CleanTech: It’s All About Scale

I was recently asked why tidal power isn’t more widely adopted. Tidal power uses generators in the ocean or seas to harvest energy from regular changes in the tides. Unlike wind and solar, tidal power offers a more predictable and consistent source of clean power, and therefore could be an important piece of the renewable energy mix as the world shifts towards decarbonized power generation.

While there are several reasons why tidal power lags far behind solar and wind, at the heart of the issue is an answer common among many potentially game-changing clean technologies: it’s currently too expensive. Estimated levelized costs of wind and solar electricity are $26 and $29 per Mwh, whereas tidal is estimated at $130 to $280 per Mwh.1,2 Other promising, but early-stage clean technologies like heat pumps and carbon scrubbers currently suffer from the same challenge.

Greater Scale Reduces Costs

Making hardware-based technologies economically viable typically requires achieving greater scale. With higher production numbers, companies gain purchasing power and can negotiate lower input prices, business overhead shrinks as a percentage of unit costs, and perhaps most importantly, the experience curve effect means improving manufacturing processes eliminates additional time and expenses. The phenomenon of greater scale resulting in lower costs is captured by Wright’s Law, which holds that the doubling in output of a particular good reduces its costs by a fixed amount. It can be expressed mathematically as Y=Axb where Y is the cost to produce the latest unit, A is the cost to produce the first unit, x is the cumulative number of units produced, and b is a constant representing the slope of the learning curve.3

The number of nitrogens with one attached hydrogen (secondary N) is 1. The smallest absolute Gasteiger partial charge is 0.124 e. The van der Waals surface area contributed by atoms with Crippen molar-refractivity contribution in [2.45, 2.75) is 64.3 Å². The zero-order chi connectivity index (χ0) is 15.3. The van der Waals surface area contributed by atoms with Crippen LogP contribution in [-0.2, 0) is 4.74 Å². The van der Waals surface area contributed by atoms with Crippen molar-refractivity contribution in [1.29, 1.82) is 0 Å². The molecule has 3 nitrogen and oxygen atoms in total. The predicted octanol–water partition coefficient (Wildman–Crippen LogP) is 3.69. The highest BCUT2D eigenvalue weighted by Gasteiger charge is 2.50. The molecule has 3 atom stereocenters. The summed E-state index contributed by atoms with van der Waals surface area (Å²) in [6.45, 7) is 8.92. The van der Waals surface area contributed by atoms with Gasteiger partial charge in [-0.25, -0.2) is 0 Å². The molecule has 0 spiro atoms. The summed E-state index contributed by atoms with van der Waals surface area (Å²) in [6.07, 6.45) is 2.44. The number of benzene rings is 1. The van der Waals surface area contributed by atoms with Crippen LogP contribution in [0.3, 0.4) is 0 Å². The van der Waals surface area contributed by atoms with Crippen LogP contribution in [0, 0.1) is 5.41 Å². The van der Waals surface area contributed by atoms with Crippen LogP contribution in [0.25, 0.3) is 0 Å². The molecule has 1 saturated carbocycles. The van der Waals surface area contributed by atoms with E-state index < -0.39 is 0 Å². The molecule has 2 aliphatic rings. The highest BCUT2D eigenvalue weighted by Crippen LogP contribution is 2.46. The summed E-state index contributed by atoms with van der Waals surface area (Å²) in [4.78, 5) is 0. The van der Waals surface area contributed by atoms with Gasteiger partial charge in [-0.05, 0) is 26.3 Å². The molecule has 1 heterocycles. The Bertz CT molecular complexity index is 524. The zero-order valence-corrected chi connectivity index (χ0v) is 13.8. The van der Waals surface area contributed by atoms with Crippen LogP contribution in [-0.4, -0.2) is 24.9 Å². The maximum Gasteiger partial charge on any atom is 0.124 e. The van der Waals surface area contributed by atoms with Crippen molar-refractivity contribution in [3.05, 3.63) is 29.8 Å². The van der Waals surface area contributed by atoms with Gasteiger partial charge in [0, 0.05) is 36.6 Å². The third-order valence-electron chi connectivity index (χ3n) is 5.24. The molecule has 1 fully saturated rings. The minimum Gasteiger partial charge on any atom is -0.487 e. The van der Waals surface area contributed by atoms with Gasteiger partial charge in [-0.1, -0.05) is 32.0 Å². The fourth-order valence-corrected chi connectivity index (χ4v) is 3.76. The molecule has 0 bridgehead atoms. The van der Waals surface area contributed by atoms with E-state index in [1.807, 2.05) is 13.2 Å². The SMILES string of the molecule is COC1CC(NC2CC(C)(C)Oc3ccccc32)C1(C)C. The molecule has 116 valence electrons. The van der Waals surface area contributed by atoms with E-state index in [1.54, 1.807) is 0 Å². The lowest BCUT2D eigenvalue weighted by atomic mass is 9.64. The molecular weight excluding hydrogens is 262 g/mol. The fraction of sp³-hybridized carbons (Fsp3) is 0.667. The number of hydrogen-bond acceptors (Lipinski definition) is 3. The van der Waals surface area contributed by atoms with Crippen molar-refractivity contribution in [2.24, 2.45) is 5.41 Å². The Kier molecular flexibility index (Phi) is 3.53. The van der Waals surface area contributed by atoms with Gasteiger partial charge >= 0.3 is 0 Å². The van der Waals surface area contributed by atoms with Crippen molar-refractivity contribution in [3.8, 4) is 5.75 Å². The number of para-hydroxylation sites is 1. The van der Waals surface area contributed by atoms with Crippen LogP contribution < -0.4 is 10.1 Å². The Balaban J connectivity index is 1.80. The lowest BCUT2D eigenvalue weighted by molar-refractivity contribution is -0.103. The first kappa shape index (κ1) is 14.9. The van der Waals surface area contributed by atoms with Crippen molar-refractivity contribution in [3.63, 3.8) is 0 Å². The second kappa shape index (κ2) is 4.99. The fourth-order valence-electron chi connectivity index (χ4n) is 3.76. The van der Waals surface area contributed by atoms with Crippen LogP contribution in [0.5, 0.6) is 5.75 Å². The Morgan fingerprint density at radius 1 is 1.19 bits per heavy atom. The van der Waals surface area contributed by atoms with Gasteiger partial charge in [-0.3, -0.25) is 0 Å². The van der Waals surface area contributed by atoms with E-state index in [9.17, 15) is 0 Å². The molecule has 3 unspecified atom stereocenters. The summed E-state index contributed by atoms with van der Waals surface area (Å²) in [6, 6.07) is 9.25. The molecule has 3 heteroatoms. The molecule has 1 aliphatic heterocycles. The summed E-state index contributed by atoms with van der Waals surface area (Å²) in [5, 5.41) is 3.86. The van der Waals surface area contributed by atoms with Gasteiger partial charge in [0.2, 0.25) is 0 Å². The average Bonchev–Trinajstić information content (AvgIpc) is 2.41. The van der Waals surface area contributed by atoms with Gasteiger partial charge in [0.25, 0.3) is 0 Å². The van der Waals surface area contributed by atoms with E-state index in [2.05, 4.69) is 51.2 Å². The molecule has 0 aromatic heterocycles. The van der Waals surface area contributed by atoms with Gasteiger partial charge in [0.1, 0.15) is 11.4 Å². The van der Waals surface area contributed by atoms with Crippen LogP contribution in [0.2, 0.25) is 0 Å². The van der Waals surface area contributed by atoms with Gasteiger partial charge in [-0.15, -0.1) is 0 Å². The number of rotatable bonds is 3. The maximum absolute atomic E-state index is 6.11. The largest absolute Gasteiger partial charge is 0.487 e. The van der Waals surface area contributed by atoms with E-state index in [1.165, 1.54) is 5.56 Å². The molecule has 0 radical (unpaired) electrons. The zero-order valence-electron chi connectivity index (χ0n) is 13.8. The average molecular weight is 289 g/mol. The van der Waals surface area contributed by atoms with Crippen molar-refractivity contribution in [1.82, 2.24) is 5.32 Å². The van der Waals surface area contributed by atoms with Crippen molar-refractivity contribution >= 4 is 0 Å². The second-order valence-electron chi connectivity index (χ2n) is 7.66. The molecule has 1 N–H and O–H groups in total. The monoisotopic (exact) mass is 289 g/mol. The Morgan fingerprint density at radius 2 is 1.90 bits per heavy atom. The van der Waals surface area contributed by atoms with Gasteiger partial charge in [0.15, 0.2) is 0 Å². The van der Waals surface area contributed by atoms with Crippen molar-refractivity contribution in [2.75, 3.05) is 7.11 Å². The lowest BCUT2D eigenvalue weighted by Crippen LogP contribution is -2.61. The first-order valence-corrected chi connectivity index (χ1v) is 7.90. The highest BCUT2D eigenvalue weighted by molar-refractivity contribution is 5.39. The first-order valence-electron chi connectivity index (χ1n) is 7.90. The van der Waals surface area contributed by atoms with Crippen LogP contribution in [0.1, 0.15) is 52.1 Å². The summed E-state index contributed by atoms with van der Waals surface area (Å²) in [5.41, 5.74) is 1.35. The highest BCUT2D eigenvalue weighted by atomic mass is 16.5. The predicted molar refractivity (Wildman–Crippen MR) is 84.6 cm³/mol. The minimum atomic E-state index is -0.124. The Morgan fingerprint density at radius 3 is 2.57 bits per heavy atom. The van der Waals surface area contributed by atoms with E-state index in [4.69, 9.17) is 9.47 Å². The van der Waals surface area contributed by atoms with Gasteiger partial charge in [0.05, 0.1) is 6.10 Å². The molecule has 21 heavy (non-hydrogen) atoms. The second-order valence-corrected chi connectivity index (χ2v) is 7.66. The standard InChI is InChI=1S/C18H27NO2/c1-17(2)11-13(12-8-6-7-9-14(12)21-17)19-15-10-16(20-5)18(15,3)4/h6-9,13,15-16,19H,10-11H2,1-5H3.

Over the last decade, substantial production increases of wind turbines, solar panels, and lithium-ion batteries have played an almost miraculous role in reducing the costs of these technologies. From 2010 to 2020, capacity increased nearly 4x for wind, 17.5x for solar PV, and 22x for lithium-ion batteries.4,5 With the rapid scaling of these technologies, cost declines range between 65-90%.

CleanTech Cost Declines

Source: Global X ETFs, BNEF, Lazard. Lithium-ion batteries measured by the volume-weighted average battery pack cost. Solar Photovoltaic (PV) and Wind measured by average levelized cost of energy.

Hacking Scale: Subsidies, Regulations, Priorities, New Economic Models, and Innovators

For promising new clean technologies, achieving greater scale is critical to becoming economically viable. But scale is a classic ‘chicken-or-the-egg’ problem: people generally avoid buying more expensive items, but items tend to be more expensive until more people buy them. So how does one ‘hack’ this problem and achieve scale in something like tidal power, particularly when the end-product, electricity, is highly commoditized? There are five commonly used approaches, discussed below.

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